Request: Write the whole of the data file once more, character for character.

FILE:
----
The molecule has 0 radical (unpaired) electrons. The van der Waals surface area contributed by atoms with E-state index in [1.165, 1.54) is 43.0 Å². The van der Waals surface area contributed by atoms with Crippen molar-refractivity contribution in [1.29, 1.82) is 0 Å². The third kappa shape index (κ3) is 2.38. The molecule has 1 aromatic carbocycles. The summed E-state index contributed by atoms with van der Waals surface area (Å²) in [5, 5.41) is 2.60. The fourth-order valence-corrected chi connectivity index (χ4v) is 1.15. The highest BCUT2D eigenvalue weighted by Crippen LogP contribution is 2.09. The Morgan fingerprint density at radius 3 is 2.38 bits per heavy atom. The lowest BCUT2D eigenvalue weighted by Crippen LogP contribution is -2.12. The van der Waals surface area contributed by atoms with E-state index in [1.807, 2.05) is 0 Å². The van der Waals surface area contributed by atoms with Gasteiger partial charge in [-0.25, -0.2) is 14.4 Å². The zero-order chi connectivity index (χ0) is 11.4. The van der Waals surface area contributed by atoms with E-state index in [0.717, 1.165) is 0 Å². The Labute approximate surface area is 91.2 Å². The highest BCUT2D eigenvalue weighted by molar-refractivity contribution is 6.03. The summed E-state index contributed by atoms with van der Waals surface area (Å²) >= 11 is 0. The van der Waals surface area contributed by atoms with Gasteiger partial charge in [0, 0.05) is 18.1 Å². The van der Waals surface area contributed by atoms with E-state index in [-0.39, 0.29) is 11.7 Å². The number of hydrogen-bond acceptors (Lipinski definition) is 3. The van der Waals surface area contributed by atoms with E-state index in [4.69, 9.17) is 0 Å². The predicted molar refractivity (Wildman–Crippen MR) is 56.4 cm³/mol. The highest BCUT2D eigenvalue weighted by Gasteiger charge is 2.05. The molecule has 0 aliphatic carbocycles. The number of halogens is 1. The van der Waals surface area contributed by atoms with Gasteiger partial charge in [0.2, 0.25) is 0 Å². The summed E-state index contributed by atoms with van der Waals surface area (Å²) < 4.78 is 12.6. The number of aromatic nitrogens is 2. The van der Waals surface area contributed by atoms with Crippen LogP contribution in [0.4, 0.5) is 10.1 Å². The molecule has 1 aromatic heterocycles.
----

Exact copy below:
The molecule has 0 radical (unpaired) electrons. The van der Waals surface area contributed by atoms with E-state index in [1.165, 1.54) is 43.0 Å². The van der Waals surface area contributed by atoms with Crippen molar-refractivity contribution in [1.29, 1.82) is 0 Å². The third kappa shape index (κ3) is 2.38. The molecule has 1 aromatic carbocycles. The summed E-state index contributed by atoms with van der Waals surface area (Å²) in [5, 5.41) is 2.60. The fourth-order valence-corrected chi connectivity index (χ4v) is 1.15. The highest BCUT2D eigenvalue weighted by Crippen LogP contribution is 2.09. The Morgan fingerprint density at radius 3 is 2.38 bits per heavy atom. The lowest BCUT2D eigenvalue weighted by Crippen LogP contribution is -2.12. The van der Waals surface area contributed by atoms with E-state index in [1.807, 2.05) is 0 Å². The van der Waals surface area contributed by atoms with Gasteiger partial charge in [-0.25, -0.2) is 14.4 Å². The zero-order chi connectivity index (χ0) is 11.4. The van der Waals surface area contributed by atoms with E-state index in [0.717, 1.165) is 0 Å². The Labute approximate surface area is 91.2 Å². The highest BCUT2D eigenvalue weighted by molar-refractivity contribution is 6.03. The summed E-state index contributed by atoms with van der Waals surface area (Å²) >= 11 is 0. The van der Waals surface area contributed by atoms with Gasteiger partial charge in [0, 0.05) is 18.1 Å². The van der Waals surface area contributed by atoms with E-state index in [-0.39, 0.29) is 11.7 Å². The number of hydrogen-bond acceptors (Lipinski definition) is 3. The van der Waals surface area contributed by atoms with E-state index in [4.69, 9.17) is 0 Å². The predicted molar refractivity (Wildman–Crippen MR) is 56.4 cm³/mol. The highest BCUT2D eigenvalue weighted by Gasteiger charge is 2.05. The molecule has 0 aliphatic carbocycles. The number of halogens is 1. The van der Waals surface area contributed by atoms with Gasteiger partial charge in [0.2, 0.25) is 0 Å². The summed E-state index contributed by atoms with van der Waals surface area (Å²) < 4.78 is 12.6. The number of aromatic nitrogens is 2. The van der Waals surface area contributed by atoms with Crippen LogP contribution in [0.4, 0.5) is 10.1 Å². The molecule has 1 aromatic heterocycles.